Yezidi women and girls celebrate their New Year at Lalish, in the Duhok province, Kurdistan Region, on April 15, 2018. Photo: A.C. Robinson | Rudaw
ERBIL, Kurdistan Region – A recent evaluation of formerly enslaved Yezidi women and girls in the Kurdistan Region is the first comprehensive study proving traumatized individuals are suffering from post-traumatic stress disorder (PTSD) and depression.
"The current study demonstrated the psychosocial consequences of genocide and enslavement among Yazidi women and girls living in (Internally Displaced Persons) IDP camps in (the Kurdistan Region of Iraq) KRI," read the report published on Thursday.
The assessment using ethical practices for research was approved by Bielefeld University in Germany and Koya University in the Kurdistan Region.
The participants of the study consisted of 416 women and girls between the ages of 17 and 75 years old at the time of assessment who survived ISIS control in Iraq and Syria (with 65 of them surviving sexual enslavement.)
The assessment of the 416 women and girls took place between February and July 2017 by local, trained mental health professionals.
Over 80 percent of women and girls, and almost all of those who had previously been enslaved, reported several traumatic events and met the criteria of a PTSD diagnosis as well as poor mental health.
Additionally, the women and girls who had survived sexual enslavement "perceived social rejection in their community" adding to their poor mental condition and depression symptoms.
Of all the participants, 99 percent experienced at least one traumatic event throughout the period of conflict. 85.1 percent experienced food and water deprivation. 63.7 percent were directly exposed to armed combat related events. Half of the women and girls were forcefully separated from their family members. 43.5 percent experienced witnessing explosions or fires.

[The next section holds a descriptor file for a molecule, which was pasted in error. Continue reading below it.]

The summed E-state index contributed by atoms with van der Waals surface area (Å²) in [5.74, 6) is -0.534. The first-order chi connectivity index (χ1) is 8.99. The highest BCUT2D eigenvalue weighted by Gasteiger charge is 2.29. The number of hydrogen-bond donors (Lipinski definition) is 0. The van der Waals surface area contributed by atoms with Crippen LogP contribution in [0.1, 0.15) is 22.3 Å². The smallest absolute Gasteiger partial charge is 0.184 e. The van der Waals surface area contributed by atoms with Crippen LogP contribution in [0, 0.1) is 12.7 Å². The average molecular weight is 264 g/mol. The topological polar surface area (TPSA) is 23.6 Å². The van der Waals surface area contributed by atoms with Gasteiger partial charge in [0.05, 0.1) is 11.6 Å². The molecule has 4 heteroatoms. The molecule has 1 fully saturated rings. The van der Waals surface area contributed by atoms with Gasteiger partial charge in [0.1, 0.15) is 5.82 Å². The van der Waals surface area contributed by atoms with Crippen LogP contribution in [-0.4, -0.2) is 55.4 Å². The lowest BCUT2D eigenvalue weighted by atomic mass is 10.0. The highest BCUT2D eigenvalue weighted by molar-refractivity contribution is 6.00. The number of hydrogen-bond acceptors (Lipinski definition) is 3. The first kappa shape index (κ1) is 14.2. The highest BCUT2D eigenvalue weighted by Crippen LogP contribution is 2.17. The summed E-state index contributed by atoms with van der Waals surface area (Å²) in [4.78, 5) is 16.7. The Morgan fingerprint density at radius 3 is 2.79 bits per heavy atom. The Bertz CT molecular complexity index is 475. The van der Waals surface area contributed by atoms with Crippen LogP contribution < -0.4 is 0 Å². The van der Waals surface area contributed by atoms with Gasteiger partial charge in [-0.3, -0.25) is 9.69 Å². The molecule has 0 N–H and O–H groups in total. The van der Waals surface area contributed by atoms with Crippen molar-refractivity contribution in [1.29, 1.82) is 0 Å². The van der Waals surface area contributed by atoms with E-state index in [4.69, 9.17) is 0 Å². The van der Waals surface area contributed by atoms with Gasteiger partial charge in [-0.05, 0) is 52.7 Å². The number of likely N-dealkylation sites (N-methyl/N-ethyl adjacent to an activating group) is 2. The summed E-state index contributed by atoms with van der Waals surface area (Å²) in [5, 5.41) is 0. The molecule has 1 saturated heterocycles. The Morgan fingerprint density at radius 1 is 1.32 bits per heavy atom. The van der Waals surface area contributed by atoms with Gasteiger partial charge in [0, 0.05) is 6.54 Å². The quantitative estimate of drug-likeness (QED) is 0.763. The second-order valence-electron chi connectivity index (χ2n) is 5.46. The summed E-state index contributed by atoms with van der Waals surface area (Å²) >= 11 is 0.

Assessments concluded that formerly enslaved women and girls had significantly higher levels of PTSD and depression.
The report showed that 44.6 percent of formerly enslaved women felt "extremely excluded by community members." 49.2 percent reported extreme worry of what people thought of them and what they had endured.
Of the formerly enslaved, 40 percent said they avoided people or social situations within the IDP camps for fear of being stigmatized or rejected and 32.3 percent worried about not being able to get married or continue in their current marriage.
"Our results scientifically documented that Yazidi women and girls had experienced genocide and other instances of suppression and oppression by ISIS, with little action from the rest of the world to support them," the conclusion of the report read. "The present study illustrates the devastating psychological consequences of genocide and enslavement."
"Our findings call for urgent psychosocial intervention for Yazidi survivors of genocide," it added.
ISIS leader Abu Bakir al Baghdadi announced the so-called caliphate in Iraq and Syria after they captured Iraq's second-largest city of Mosul in June 2014.
On August 3, 2014 ISIS militants invaded the Yezidi city of Shingal and its surrounding villages. They killed hundreds of men, women and children and took thousands of others captive where they were later sold as sex slaves and servants.
An estimated 2,500-5,000 Yezidis were killed by ISIS when the group took control of Shingal in 2014 in a campaign of genocide. A documented 6,417 Yezidis were captured.
To this day, 1,102 Yezidis, mostly women and young girls are still missing, according to recent statistics released by the Kurdistan Regional Government.